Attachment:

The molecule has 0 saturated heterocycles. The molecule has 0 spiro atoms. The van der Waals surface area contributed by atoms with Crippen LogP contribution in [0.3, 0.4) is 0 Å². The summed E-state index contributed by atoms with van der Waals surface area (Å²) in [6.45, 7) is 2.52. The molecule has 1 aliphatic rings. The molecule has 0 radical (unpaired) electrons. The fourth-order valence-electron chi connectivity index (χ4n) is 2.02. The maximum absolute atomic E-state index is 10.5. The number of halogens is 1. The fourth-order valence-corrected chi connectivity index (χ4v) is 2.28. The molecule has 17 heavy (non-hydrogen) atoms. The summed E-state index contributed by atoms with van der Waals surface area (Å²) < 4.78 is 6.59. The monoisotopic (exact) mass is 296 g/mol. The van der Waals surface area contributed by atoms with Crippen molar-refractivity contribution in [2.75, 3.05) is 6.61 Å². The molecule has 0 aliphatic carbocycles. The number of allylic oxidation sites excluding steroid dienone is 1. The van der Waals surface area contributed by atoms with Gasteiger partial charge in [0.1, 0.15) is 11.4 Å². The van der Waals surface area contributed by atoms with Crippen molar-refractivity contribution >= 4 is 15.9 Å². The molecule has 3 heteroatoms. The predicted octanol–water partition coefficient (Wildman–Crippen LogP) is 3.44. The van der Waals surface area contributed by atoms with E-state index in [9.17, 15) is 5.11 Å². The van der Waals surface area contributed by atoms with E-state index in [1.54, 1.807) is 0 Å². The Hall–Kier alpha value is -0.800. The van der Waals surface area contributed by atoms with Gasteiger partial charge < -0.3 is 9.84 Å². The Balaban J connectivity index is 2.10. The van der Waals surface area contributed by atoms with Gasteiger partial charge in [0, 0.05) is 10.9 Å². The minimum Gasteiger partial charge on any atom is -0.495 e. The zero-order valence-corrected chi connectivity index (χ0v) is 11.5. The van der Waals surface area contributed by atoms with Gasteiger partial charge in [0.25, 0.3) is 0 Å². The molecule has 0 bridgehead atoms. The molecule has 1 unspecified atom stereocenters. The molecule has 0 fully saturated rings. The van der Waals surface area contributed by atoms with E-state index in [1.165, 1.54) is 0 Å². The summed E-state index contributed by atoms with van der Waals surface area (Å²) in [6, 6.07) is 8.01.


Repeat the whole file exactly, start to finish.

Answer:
The molecule has 0 saturated heterocycles. The molecule has 0 spiro atoms. The van der Waals surface area contributed by atoms with Crippen LogP contribution in [0.3, 0.4) is 0 Å². The summed E-state index contributed by atoms with van der Waals surface area (Å²) in [6.45, 7) is 2.52. The molecule has 1 aliphatic rings. The molecule has 0 radical (unpaired) electrons. The fourth-order valence-electron chi connectivity index (χ4n) is 2.02. The maximum absolute atomic E-state index is 10.5. The number of halogens is 1. The fourth-order valence-corrected chi connectivity index (χ4v) is 2.28. The molecule has 17 heavy (non-hydrogen) atoms. The summed E-state index contributed by atoms with van der Waals surface area (Å²) < 4.78 is 6.59. The monoisotopic (exact) mass is 296 g/mol. The van der Waals surface area contributed by atoms with Crippen molar-refractivity contribution in [2.75, 3.05) is 6.61 Å². The molecule has 0 aliphatic carbocycles. The number of allylic oxidation sites excluding steroid dienone is 1. The van der Waals surface area contributed by atoms with Gasteiger partial charge in [0.1, 0.15) is 11.4 Å². The van der Waals surface area contributed by atoms with Crippen molar-refractivity contribution >= 4 is 15.9 Å². The molecule has 3 heteroatoms. The predicted octanol–water partition coefficient (Wildman–Crippen LogP) is 3.44. The van der Waals surface area contributed by atoms with E-state index in [9.17, 15) is 5.11 Å². The van der Waals surface area contributed by atoms with E-state index in [1.54, 1.807) is 0 Å². The Hall–Kier alpha value is -0.800. The van der Waals surface area contributed by atoms with Gasteiger partial charge < -0.3 is 9.84 Å². The Balaban J connectivity index is 2.10. The van der Waals surface area contributed by atoms with Gasteiger partial charge in [0, 0.05) is 10.9 Å². The minimum Gasteiger partial charge on any atom is -0.495 e. The zero-order valence-corrected chi connectivity index (χ0v) is 11.5. The van der Waals surface area contributed by atoms with Gasteiger partial charge in [0.25, 0.3) is 0 Å². The molecule has 0 bridgehead atoms. The molecule has 1 unspecified atom stereocenters. The molecule has 0 fully saturated rings. The van der Waals surface area contributed by atoms with E-state index in [1.165, 1.54) is 0 Å². The summed E-state index contributed by atoms with van der Waals surface area (Å²) in [6, 6.07) is 8.01.